Sex and the City, Season Two (Still)

On Sex and the City and Fashion, Two Decades After the Show First Aired

Alexander Fury considers the legacy of culture-shaping television show, which broke free of fashion to say something about style

Lead ImageSex and the City, Season Two (Still)

It’s 20 years to the day since Sex and the City debuted on American cable channel HBO, a strange televisual anomaly starring Sarah Jessica Parker as a single 30-something woman making her way in New York City. It received uneven reviews, but also a second series. There was a reaction. It was the start of, pardon the pun, something big. The ensuing two decades, a lacklustre movie and its godawful sequel, have done nothing to dull its impact. In a manner only rivalled by Dynasty in the 80s, Sex and the City became a television show that not only reflected reality but shifted and shaped culture – specifically fashion. And ironically, for a series where the ever-fluctuating vagaries of the latter was placed centre stage, the clothes haven’t aged a bit, unlike Bradshaw’s aversion to mobile telephones, or her luddite distrust of the internet. Or indeed, unlike Dynasty, which is trapped in a time warp of an era it helped to create. The clothes in Sex and the City, by contrast, broke free of fashion and began to say something about style.

Dynasty is a fitting comparison. Like Joan Collins and Alexis Morell Carrington Dexter Rowan Colby, Sarah Jessica Parker and Carrie Bradshaw will forever be entwined. It’s tricky to see where the character ends and the actress begins – when Parker ascend the steps of the Metropolitan Museum of Art’s Costume Institute gala in an outré outfit, we see Carrie going a little too far. (And perhaps wearing an entire bird on her head for her abortive wedding.)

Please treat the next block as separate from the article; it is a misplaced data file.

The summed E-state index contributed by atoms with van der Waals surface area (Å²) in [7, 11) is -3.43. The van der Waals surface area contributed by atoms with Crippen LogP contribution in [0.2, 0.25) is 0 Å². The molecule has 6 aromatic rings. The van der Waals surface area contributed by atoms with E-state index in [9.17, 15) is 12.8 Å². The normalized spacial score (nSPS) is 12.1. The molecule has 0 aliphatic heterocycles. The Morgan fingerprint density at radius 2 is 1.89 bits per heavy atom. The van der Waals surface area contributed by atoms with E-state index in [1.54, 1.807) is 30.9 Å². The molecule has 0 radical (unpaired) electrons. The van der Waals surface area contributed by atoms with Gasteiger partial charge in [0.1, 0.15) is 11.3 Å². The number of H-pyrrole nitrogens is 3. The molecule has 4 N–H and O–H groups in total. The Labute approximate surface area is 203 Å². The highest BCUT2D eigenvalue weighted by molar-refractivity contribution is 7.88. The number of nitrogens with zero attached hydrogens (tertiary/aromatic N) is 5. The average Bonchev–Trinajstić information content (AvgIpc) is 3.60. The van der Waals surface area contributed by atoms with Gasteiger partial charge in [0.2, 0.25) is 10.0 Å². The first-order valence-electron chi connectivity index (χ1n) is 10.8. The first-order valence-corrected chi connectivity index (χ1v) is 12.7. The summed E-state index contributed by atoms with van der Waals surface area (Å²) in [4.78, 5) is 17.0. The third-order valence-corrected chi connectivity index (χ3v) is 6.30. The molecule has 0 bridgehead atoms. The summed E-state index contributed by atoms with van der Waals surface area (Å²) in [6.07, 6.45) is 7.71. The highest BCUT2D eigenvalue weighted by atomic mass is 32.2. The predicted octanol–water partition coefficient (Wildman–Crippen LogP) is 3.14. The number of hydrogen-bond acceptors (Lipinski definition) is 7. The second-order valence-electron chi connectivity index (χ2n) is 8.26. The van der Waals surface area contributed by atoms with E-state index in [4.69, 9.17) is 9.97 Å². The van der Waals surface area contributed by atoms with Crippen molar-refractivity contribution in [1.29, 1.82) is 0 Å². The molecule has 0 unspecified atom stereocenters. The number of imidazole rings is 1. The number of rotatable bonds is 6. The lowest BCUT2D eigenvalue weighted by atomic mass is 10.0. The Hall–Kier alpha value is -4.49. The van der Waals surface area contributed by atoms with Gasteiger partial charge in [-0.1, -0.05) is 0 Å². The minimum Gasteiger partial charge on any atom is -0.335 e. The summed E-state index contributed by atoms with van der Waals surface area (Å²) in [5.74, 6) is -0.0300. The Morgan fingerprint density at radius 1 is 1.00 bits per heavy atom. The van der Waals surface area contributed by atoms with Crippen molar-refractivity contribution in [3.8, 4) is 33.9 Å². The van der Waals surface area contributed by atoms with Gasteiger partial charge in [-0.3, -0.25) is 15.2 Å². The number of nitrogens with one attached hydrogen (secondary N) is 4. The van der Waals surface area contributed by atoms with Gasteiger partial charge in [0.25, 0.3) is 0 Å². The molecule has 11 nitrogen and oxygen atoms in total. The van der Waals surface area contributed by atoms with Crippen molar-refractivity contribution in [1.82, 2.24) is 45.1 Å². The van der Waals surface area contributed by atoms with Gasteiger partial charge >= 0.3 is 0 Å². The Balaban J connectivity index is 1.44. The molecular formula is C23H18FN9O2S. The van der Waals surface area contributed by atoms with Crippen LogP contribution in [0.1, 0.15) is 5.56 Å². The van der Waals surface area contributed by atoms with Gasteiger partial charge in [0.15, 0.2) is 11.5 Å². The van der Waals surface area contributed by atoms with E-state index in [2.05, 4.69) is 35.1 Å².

“For many women now, when they think of Dior, they think of Sex and the City” – Maria Grazia Chiuri, Dior

And like Dynasty, the clothes drew much focus. Under the watchful magpie eye of Patricia Field, the stylist responsible for the series’ costumes, Carrie became a walking fashion plate. Her fantasy outfits sparked real-life trends, much akin to Hollywood films of the 1930s flexing more might than Paris couture when it came to silhouette shifts – or indeed, to Dynasty’s popularisation of the rampant shoulder pad. Around 2000, there was a run on vast corsages, which Sarah Jessica Parker sported when debating indulging a politician’s urolagnia in season three (that, in itself, feels not only relevant but prescient). When the fictional Bradshaw clutched a Fendi Baguette, it was reflecting fashion. The bag was already a hit. But her sporting of Dior’s neat, pochette-style Saddle bag in that same season – in seemingly endless permutations of colour and fabric – helped propelled it to cult status. “For many women now, when they think of Dior, they think of Sex and the City,” said Maria Grazia Chiuri of her first Dior collection. She remembered Bradshaw wearing a T-shirt emblazoned with “J’adore Dior”, and revived the look. She’s also just pulled the Saddle bag out of mothballs. She’s evidently a fan.